Unintended Effects of the Precautionary Principle

This post by David Zaruk at the Risk-Monger blog gives a number of examples illustrating that precaution isn't always the best strategy.  Sometimes the precautionary principle is invoked as a reason to avoid taking an action.  In other instances it is invoked as a reason to take an action.  "We've got to do something" in the face of some problem, and "trying something" in the face of uncertainty is the taken as more cautious than doing nothing.   David writes:

During the Great Plague of London (1665-66), the authorities were convinced that the outbreak of bubonic plague was being spread by cats. As cats had then been looked upon by religious leaders as symbols of evil and witchcraft, the crisis created the perfect opportunity for zealots to purge London of this feline scourge. The local authorities had no evidence that the cats were spreading the plague, but via the virtue of precaution, they could be seen to be acting in a time of panic. Resisting public pressure from vocal zealots was not politically expedient, and in any case, who would really care if a few thousand cats were tossed in the Thames. Well the rats thought this was just fine, and as the rat population exploded, so too, obviously, did the plague (spread via rat fleas).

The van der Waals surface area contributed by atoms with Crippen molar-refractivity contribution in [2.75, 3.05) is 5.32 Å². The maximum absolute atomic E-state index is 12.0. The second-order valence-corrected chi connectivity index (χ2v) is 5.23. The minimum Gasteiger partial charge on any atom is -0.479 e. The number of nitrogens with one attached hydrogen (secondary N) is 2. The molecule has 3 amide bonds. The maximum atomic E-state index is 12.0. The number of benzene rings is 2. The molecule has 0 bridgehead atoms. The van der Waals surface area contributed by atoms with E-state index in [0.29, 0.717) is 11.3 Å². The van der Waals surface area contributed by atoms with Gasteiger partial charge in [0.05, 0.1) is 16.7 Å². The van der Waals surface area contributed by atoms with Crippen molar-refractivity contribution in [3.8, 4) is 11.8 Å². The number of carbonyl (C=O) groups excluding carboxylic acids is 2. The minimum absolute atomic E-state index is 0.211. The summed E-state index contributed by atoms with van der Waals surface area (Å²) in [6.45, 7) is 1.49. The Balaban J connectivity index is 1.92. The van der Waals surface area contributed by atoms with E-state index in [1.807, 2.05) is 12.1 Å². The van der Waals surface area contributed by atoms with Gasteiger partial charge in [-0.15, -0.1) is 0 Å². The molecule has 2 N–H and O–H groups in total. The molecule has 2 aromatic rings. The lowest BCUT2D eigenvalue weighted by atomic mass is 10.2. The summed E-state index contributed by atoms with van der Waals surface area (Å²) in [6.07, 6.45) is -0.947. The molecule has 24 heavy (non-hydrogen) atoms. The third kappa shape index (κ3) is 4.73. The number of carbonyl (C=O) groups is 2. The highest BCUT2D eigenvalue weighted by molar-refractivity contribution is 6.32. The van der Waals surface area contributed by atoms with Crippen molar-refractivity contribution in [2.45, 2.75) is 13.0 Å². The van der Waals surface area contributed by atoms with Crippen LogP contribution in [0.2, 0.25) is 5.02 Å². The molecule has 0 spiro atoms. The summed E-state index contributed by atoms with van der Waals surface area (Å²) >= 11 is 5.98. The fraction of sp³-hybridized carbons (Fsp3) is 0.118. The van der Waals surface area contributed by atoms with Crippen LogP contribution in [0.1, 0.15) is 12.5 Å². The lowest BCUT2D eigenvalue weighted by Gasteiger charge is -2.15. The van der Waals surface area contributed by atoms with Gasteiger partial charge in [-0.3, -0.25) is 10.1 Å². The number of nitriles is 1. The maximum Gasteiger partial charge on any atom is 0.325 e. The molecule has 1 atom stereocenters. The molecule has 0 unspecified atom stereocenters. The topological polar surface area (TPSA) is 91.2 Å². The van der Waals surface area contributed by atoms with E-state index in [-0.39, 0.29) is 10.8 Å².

He goes on to point out the unintended effects of modern day precautionary actions.  These typically come about because of a failure to think on the margin and to consider behavioral response.  If pesticide X is banned, that doesn't mean farmers use no pesticide.  They switch to pesticide Y.  Thus, the better question is how X compares to Y.  Another questions rarely asked: if X is banned, then what new mix crops will farmers grow instead, and what environmental, health, or fiscal effects will that have?  

David concludes:

Precaution is the perfect tool – it worked for the zealots in medieval times and it still works today.

Note that I am not equating the use of the precautionary principle with medieval mind-sets. Precaution is a basic human reaction (no one willingly wants to hurt themselves). But the use of precaution as a regulatory tool by eco-religious zealots to spread fear in order to promote some medieval-inspired conception of agriculture and a communal-based economy regardless of evidence or the negative consequences is not only irrational, but also morally indefensible.

(Note: I don't necessarily agree with all the hyperbole in the piece, particularly the last sentence)